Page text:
Problems with social media can and do often arise with your own employees. There are many reasons why every company needs to have a policy on the use of social media by its employees. While not directly related to brand protection a key issue is what sort of access will be permitted by employees during working hours for business use and for personal use. Are employees authorized to post `on social media and if so what are the guidelines for appropriate content? Do you require approval before any pages affiliated with your company are created or content of any kind is posted? If references are to be made about clients or customers there should be a requirement for consent to be obtained. Many companies have some form of confidentiality agreement with their employees. Employees may need to be reminded that nothing they post on social media should be in violation of their confidentiality obligations. Examples should be given about what is acceptable to post and what is not acceptable. One guideline I've heard suggested is not to post anything on social media that you wouldn't also post on a billboard. The policy on social media needs to be brought to the attention of employees by inclusion or referencing it in written employment agreements, posting it on the companies intranet and including it as part of the training for new employees. Social media policies need to be regularly reviewed and updated because this is an area that is constantly evolving.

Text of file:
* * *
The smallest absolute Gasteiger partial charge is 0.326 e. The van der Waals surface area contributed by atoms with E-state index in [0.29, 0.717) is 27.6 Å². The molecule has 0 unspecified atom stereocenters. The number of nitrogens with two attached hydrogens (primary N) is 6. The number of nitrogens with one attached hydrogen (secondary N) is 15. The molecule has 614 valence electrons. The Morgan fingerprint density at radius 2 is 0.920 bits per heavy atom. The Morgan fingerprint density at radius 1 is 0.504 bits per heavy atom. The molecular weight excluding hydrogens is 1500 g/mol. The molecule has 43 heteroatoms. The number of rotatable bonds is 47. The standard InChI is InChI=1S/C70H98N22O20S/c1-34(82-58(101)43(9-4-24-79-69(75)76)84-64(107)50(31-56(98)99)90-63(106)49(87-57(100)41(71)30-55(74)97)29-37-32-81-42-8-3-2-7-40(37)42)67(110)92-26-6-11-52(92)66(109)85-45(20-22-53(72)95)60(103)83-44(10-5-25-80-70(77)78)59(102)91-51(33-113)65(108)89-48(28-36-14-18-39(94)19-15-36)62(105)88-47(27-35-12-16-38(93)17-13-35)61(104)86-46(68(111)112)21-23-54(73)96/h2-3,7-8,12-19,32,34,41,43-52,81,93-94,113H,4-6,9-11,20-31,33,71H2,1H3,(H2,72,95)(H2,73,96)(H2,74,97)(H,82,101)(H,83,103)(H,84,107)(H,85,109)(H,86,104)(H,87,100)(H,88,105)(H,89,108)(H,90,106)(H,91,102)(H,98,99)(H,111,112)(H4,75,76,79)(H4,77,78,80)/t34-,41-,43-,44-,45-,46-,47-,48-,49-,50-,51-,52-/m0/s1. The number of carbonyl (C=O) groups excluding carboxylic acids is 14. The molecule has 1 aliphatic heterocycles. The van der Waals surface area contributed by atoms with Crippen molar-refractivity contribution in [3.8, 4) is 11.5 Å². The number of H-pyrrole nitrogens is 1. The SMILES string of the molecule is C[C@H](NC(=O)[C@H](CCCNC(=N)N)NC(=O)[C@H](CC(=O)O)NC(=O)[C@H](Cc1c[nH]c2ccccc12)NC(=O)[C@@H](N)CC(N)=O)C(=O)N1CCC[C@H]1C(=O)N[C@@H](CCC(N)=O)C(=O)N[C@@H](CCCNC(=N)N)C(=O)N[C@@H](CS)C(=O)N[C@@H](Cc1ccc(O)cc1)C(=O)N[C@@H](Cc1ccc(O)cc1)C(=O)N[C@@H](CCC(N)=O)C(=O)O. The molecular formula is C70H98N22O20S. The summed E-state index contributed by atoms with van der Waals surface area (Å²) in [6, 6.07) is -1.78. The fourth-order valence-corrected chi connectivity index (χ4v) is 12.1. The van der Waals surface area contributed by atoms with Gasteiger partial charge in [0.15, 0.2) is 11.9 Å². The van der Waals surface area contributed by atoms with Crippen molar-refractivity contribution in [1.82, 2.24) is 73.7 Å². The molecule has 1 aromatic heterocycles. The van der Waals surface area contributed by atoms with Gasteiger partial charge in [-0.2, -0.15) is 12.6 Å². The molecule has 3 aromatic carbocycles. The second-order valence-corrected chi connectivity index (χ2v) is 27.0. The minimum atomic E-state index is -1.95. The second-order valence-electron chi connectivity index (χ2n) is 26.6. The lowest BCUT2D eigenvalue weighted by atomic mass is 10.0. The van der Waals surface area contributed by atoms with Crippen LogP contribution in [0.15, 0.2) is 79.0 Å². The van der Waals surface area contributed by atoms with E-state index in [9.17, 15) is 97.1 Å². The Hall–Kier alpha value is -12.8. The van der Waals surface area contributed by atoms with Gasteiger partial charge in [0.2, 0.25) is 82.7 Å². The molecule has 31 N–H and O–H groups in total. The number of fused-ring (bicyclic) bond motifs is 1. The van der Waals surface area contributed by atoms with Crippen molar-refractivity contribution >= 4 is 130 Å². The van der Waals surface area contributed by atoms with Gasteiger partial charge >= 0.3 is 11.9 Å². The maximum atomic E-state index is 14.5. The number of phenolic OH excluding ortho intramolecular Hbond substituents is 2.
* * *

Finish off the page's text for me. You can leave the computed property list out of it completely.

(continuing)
Licensees and Franchisees